New Method Can Change Type Of Donated Blood

Scientists may have found a way to change donated blood so that any blood could be used with any person, regardless of blood type. A specific type of enzyme from the human gut has been found to have the ability to turn type A and B blood into type O, also known as the “universal donor” blood type. The results of the study were presented at the 256th National Meeting & Exposition of the American Chemical Society (ACS). The findings have not yet been published in a peer-reviewed journal.

Type O blood that can be universally administered in an emergency is in high demand. Type O blood lacks antigens on its cell membranes, unlike type A, B and AB red blood cells, which have specific antigens on their surfaces. Dissimilar antigens between the person’s blood and the donated blood will cause the immune system to react against the red blood cells. Stripping the blood types of their antigens before a transfusion could let all blood types become universal donors.

Scientists have pursued the idea of adjusting donated blood to a common type for a while. A few enzymes discovered in the past can change type B blood to type O, but the process proved costly and difficult to scale. Donation centers never pool blood donations in order to decrease the risk of spreading infectious disease, so any blood that needs to be altered would have to be altered one donation at a time.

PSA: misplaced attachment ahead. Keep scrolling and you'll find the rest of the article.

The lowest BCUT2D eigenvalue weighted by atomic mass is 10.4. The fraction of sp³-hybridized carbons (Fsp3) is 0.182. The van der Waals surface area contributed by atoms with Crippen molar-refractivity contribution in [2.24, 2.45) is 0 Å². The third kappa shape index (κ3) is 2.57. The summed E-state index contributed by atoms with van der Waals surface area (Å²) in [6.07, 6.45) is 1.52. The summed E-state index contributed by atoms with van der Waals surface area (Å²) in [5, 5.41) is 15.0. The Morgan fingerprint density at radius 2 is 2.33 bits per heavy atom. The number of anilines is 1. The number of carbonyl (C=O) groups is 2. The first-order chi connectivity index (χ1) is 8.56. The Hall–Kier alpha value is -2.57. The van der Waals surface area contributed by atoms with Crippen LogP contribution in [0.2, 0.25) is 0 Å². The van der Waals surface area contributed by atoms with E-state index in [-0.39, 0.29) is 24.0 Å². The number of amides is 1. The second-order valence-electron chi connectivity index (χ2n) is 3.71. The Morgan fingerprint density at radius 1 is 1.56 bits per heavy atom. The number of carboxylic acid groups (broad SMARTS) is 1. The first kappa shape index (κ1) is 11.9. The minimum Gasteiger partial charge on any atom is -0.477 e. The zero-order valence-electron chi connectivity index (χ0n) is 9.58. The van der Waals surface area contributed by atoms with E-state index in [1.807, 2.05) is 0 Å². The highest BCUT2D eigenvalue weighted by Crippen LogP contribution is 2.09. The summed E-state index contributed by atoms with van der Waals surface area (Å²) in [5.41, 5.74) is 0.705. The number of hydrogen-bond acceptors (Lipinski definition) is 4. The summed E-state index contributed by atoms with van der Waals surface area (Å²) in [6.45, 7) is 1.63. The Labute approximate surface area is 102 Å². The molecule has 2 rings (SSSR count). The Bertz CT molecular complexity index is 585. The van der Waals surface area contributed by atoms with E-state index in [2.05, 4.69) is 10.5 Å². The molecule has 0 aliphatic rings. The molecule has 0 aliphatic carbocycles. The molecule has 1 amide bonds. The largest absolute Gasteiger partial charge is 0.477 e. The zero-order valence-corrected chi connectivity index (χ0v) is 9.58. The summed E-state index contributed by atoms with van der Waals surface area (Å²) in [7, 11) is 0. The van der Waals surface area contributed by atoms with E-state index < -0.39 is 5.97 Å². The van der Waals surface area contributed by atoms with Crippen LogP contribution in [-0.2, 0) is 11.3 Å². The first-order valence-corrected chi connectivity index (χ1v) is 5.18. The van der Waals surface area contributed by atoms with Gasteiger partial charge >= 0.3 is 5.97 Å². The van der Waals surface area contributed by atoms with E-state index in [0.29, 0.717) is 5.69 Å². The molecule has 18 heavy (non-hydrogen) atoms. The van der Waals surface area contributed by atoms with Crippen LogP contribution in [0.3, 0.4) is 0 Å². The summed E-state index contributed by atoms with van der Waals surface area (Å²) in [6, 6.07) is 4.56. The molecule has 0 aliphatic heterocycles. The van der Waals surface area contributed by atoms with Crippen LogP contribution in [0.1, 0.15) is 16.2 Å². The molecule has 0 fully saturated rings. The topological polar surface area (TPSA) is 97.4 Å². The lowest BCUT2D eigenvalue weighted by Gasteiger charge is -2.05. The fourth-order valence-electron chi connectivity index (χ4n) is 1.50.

The enzymes identified by lead study author Stephen Withers, a biochemist at the University of British Columbia, and his team have been found to be 30 times more effective at removing red blood cell antigens than previously reported candidates. Withers is now working with researchers at the Centre for Blood Research at UBC to validate these enzymes and test them on a larger scale. Withers said in an interview, “I am optimistic that we have a very interesting candidate to adjust donated blood to a common type. Of course, it will have to go through lots of clinical trials to make sure that it doesn’t have any adverse consequences, but it is looking very promising.”

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